John Price explains why it is crucial that directors challenge and understand the asset values in company financial reports.
The Australian Securities and Investments Commission (ASIC) wants directors to think carefully about asset impairment and the carrying amounts of non-financial assets in their company’s financial reports.
In focusing on impairment of non-financial assets, ASIC is mindful to avoid matters that could not be reasonably known or foreseen at the time that financial reports are completed.
However, while we seek to avoid judging matters with the benefit of hindsight we do expect preparers, directors and auditors to be realistic and have regard to reasonably foreseeable circumstances regarding impairment at the time of the financial report.
ASIC Information Sheet 203 Impairment of non-financial assets: Materials for directors is a resource to help directors consider impairment and the adequacy of impairment work. It is not technical or a checklist, but provides questions directors can ask management. Directors’ reliance on management will depend on:
- Materiality of the assets.
- The expertise of management and staff.
- The use of external experts.
- How the company’s performance may affect asset values.
Where there are indicators of asset impairment, a company must determine whether their carrying amount exceeds their recoverable amount. This must also be made for unamortised intangibles, such as goodwill, even without indicators.
An asset’s recoverable amount is the higher of its fair value less the costs of disposal and value in use. Recoverable amount is assessed by the cash generating unit (CGU). This is the smallest identifiable group of assets that generates cash inflows that are largely independent of other assets’ cash inflows. CGUs should not be larger than operating segments.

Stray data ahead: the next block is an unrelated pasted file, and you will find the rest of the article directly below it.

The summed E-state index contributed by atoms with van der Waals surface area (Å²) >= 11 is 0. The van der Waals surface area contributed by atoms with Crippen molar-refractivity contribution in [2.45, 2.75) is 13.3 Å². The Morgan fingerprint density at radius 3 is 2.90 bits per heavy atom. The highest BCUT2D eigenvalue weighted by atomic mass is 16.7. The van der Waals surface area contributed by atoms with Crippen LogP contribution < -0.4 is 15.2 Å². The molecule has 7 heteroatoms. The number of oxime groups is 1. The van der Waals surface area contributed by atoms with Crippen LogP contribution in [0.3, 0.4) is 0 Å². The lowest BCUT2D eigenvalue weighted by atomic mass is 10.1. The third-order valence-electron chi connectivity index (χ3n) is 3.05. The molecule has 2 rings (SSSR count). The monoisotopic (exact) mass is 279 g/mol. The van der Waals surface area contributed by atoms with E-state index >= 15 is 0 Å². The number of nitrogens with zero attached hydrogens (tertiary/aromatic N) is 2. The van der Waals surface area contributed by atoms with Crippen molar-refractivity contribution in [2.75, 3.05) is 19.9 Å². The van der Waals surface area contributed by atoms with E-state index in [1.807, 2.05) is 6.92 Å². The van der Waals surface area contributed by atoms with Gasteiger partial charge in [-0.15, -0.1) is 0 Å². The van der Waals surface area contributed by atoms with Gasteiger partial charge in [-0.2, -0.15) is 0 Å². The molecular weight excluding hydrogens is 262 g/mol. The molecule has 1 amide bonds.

On impairment management directors should consider:
- If market capitalisation is less than reported net assets.
- If performance of any CGU has declined in recent years, since year-end, or is projected to decline.
- If past forecasts were not met.
- If there are significant changes in the business or its environment now or in the future.
Directors may consider whether:
- The company has a culture and incentives supporting realistic assessments of the business and its assets.
- Management shows sufficient scepticism on asset values.
- Management, staff and any experts have sufficient qualifications, experience, expertise, time, and knowledge of business prospects.
- Historical cash flows have been tested for reliability and key assumptions benchmarked against appropriate sources.
- There are strong internal controls over the impairment process, including supervision and review.
- The work has been adequately documented.
In our experience, common issues with companies’ impairment calculations include:
- Cash flows and assumptions are not reasonable and reliable, having regard to historical cash flows, economic and market conditions, and funding costs.
- Value in use calculations not meeting constraints on using increasing cash flows after five years, and excluding restructurings and improvements to asset performance.
- Cash flows are not matched to carrying amounts of all assets that generate those cash flows, such as inventories, receivables and tax balances.
- Similar discount rates are used for different CGUs, even though the risks are different and the CGUs are located in different countries.
- CGUs are identified at too high a level.
Directors should get familiar with any auditor concerns and likewise alert the auditor to their concerns. The auditor should have appropriate experience and expertise, which may mean using their own experts. The auditor should also understand the business, apply professional scepticism to challenge cash flows and assumptions and be given time to undertake their review.
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